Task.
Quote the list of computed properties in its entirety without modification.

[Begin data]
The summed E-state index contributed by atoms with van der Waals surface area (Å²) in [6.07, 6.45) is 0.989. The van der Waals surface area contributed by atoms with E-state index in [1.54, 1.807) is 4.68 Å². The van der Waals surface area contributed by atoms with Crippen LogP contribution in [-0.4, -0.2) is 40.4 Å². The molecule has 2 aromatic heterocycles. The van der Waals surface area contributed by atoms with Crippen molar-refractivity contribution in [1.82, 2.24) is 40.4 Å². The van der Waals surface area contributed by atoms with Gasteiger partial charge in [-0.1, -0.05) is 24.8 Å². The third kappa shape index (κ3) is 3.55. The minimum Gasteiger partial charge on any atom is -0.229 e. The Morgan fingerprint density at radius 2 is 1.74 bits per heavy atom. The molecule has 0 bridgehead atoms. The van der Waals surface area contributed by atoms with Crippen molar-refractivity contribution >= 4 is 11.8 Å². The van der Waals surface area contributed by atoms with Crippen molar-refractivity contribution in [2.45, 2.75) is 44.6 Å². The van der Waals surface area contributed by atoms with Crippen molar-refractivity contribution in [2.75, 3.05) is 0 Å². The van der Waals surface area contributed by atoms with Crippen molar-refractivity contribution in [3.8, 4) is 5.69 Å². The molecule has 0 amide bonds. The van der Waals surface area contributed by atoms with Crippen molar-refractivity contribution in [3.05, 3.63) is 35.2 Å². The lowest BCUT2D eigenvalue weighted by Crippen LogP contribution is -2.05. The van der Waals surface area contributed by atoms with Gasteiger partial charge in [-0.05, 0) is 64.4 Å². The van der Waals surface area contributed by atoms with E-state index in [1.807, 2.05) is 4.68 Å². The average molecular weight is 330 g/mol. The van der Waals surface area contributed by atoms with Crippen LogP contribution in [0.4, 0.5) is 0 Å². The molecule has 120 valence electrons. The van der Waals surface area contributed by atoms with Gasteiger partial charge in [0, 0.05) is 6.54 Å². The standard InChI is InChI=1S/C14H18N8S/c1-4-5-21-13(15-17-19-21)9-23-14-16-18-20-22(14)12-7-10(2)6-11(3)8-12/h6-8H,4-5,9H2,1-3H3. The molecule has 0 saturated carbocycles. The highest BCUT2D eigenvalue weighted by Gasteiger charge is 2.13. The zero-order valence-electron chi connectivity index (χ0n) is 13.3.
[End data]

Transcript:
The summed E-state index contributed by atoms with van der Waals surface area (Å²) in [6.07, 6.45) is 0.989. The van der Waals surface area contributed by atoms with E-state index in [1.54, 1.807) is 4.68 Å². The van der Waals surface area contributed by atoms with Crippen LogP contribution in [-0.4, -0.2) is 40.4 Å². The molecule has 2 aromatic heterocycles. The van der Waals surface area contributed by atoms with Crippen molar-refractivity contribution in [1.82, 2.24) is 40.4 Å². The van der Waals surface area contributed by atoms with Gasteiger partial charge in [-0.1, -0.05) is 24.8 Å². The third kappa shape index (κ3) is 3.55. The minimum Gasteiger partial charge on any atom is -0.229 e. The Morgan fingerprint density at radius 2 is 1.74 bits per heavy atom. The molecule has 0 bridgehead atoms. The van der Waals surface area contributed by atoms with Crippen molar-refractivity contribution >= 4 is 11.8 Å². The van der Waals surface area contributed by atoms with Crippen molar-refractivity contribution in [2.45, 2.75) is 44.6 Å². The van der Waals surface area contributed by atoms with Crippen molar-refractivity contribution in [2.75, 3.05) is 0 Å². The van der Waals surface area contributed by atoms with Crippen molar-refractivity contribution in [3.8, 4) is 5.69 Å². The molecule has 0 amide bonds. The van der Waals surface area contributed by atoms with Crippen molar-refractivity contribution in [3.05, 3.63) is 35.2 Å². The lowest BCUT2D eigenvalue weighted by Crippen LogP contribution is -2.05. The van der Waals surface area contributed by atoms with Gasteiger partial charge in [-0.05, 0) is 64.4 Å². The van der Waals surface area contributed by atoms with E-state index in [1.807, 2.05) is 4.68 Å². The average molecular weight is 330 g/mol. The van der Waals surface area contributed by atoms with Crippen LogP contribution in [0.4, 0.5) is 0 Å². The molecule has 120 valence electrons. The van der Waals surface area contributed by atoms with Gasteiger partial charge in [0, 0.05) is 6.54 Å². The standard InChI is InChI=1S/C14H18N8S/c1-4-5-21-13(15-17-19-21)9-23-14-16-18-20-22(14)12-7-10(2)6-11(3)8-12/h6-8H,4-5,9H2,1-3H3. The molecule has 0 saturated carbocycles. The highest BCUT2D eigenvalue weighted by Gasteiger charge is 2.13. The zero-order valence-electron chi connectivity index (χ0n) is 13.3.